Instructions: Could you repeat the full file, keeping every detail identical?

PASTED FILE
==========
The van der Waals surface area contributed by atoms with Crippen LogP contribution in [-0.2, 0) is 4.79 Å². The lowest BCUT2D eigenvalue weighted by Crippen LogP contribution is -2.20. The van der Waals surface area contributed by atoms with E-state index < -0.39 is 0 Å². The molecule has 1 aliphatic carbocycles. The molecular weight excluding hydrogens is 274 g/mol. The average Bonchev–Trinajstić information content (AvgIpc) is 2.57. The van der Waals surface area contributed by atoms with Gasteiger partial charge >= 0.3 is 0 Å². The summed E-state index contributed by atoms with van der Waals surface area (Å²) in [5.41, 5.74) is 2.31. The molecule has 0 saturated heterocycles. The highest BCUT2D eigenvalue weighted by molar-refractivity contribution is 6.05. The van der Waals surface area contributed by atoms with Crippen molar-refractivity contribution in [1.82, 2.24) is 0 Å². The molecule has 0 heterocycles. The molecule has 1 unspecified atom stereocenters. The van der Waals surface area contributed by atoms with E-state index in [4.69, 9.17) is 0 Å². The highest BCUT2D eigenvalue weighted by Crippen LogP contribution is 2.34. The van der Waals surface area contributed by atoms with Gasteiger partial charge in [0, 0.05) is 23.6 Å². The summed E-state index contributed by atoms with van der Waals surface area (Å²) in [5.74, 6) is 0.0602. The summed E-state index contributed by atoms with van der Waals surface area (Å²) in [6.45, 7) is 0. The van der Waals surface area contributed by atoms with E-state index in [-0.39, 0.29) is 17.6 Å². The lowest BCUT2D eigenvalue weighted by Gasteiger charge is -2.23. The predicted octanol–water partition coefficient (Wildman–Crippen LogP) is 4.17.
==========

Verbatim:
The van der Waals surface area contributed by atoms with Crippen LogP contribution in [-0.2, 0) is 4.79 Å². The lowest BCUT2D eigenvalue weighted by Crippen LogP contribution is -2.20. The van der Waals surface area contributed by atoms with E-state index < -0.39 is 0 Å². The molecule has 1 aliphatic carbocycles. The molecular weight excluding hydrogens is 274 g/mol. The average Bonchev–Trinajstić information content (AvgIpc) is 2.57. The van der Waals surface area contributed by atoms with Gasteiger partial charge >= 0.3 is 0 Å². The summed E-state index contributed by atoms with van der Waals surface area (Å²) in [5.41, 5.74) is 2.31. The molecule has 0 saturated heterocycles. The highest BCUT2D eigenvalue weighted by molar-refractivity contribution is 6.05. The van der Waals surface area contributed by atoms with Crippen molar-refractivity contribution in [1.82, 2.24) is 0 Å². The molecule has 0 heterocycles. The molecule has 1 unspecified atom stereocenters. The van der Waals surface area contributed by atoms with E-state index in [4.69, 9.17) is 0 Å². The highest BCUT2D eigenvalue weighted by Crippen LogP contribution is 2.34. The van der Waals surface area contributed by atoms with Gasteiger partial charge in [0, 0.05) is 23.6 Å². The summed E-state index contributed by atoms with van der Waals surface area (Å²) in [5.74, 6) is 0.0602. The summed E-state index contributed by atoms with van der Waals surface area (Å²) in [6.45, 7) is 0. The van der Waals surface area contributed by atoms with E-state index in [-0.39, 0.29) is 17.6 Å². The lowest BCUT2D eigenvalue weighted by Gasteiger charge is -2.23. The predicted octanol–water partition coefficient (Wildman–Crippen LogP) is 4.17.